NAYLOR: Zach Wamp of Tennessee was one of the 133 Republicans who voted no on Monday. Now he says he'll vote yes, changing his mind in part after the Senate more than doubled the level of bank deposits that the FDIC will ensure. Wamp says he's worried about the economic conditions in his district.

Representative ZACH WAMP (Republican, Tennessee): I'm from southeast Tennessee, where gasoline is not available right now. You got to go to seven stations to find gas. It happened to me this week. The anxiety level is through the roof.

NAYLOR: Wamp, like other members since Monday, has heard from banks and colleges in his district worried about the availability of college loans and credit for business in farms.

Rep. WAMP: Major institutions in East Tennessee called me this week and said, our pensions are at risk. If the market and the confidence continues to erode and there's no money available and businesses are laying people off, we're not going to be able to honor our pension obligations. Well, at some point you have to say the ox is in the ditch. Let's break the rules and get the ox out of the ditch or our country, which leads the world, will not be leading the world. And the rest of the world is calling, too.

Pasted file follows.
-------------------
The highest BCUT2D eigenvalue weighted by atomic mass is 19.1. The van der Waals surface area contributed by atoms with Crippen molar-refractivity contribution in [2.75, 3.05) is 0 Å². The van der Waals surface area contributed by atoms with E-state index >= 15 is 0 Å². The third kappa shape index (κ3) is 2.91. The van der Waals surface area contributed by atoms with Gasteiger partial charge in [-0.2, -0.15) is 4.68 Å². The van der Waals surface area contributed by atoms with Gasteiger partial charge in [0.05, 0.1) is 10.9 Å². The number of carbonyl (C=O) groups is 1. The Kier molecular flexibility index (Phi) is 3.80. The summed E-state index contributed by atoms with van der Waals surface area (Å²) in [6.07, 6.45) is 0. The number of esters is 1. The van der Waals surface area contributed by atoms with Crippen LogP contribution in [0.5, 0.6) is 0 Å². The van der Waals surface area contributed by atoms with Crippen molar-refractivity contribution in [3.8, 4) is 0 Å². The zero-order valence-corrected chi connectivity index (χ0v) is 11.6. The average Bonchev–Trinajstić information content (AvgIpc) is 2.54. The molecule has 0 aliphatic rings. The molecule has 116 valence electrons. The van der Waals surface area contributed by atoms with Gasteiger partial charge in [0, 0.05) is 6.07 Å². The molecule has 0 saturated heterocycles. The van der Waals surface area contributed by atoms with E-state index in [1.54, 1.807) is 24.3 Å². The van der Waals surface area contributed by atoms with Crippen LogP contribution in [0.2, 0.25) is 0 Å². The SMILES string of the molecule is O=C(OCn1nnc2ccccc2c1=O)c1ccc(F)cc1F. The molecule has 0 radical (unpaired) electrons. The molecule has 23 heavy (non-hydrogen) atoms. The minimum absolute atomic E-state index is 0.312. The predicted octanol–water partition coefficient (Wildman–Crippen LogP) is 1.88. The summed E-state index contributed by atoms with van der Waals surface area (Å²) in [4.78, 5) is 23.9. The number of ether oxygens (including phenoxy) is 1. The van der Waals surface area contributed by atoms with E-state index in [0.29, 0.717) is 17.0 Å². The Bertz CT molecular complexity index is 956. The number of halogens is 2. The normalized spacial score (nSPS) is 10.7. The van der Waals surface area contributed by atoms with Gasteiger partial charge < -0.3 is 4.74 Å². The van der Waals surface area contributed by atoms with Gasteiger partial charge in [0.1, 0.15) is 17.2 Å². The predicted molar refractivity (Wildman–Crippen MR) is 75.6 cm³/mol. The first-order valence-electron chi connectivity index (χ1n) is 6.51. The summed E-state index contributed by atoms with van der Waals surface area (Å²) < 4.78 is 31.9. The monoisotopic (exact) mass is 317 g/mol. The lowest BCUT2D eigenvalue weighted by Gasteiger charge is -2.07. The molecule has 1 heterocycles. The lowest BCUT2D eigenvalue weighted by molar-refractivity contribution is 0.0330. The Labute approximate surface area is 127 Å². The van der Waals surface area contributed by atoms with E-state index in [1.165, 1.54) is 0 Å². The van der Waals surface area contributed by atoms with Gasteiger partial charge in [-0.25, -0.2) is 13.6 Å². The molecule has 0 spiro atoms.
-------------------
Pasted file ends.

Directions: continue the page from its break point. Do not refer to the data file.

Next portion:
NAYLOR: But, says Wamp, there will be little reward if the financial rescue plan wins approval today. He says half of the voters in his district are already mad at him from Monday's vote. And after today, the other half will be as well. Brian Naylor, NPR News, the Capitol.

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Bush Signs $700 Billion Financial Bailout Bill

House Minority Leader John Boehner (left) and Minority Whip Roy Blunt emerge from a House Republican meeting on the financial bailout package Friday. Alex Wong/Getty Images hide caption

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Alex Wong/Getty Images

House Minority Leader John Boehner (left) and Minority Whip Roy Blunt emerge from a House Republican meeting on the financial bailout package Friday.

Alex Wong/Getty Images

President Bush signed a $700 billion financial bailout package Friday, shortly after the U.S. House passed the rescue measure, in a vote of 263-171. The action paved the way for the government to start buying up troubled assets from financial institutions caught on the wrong side of record home foreclosures.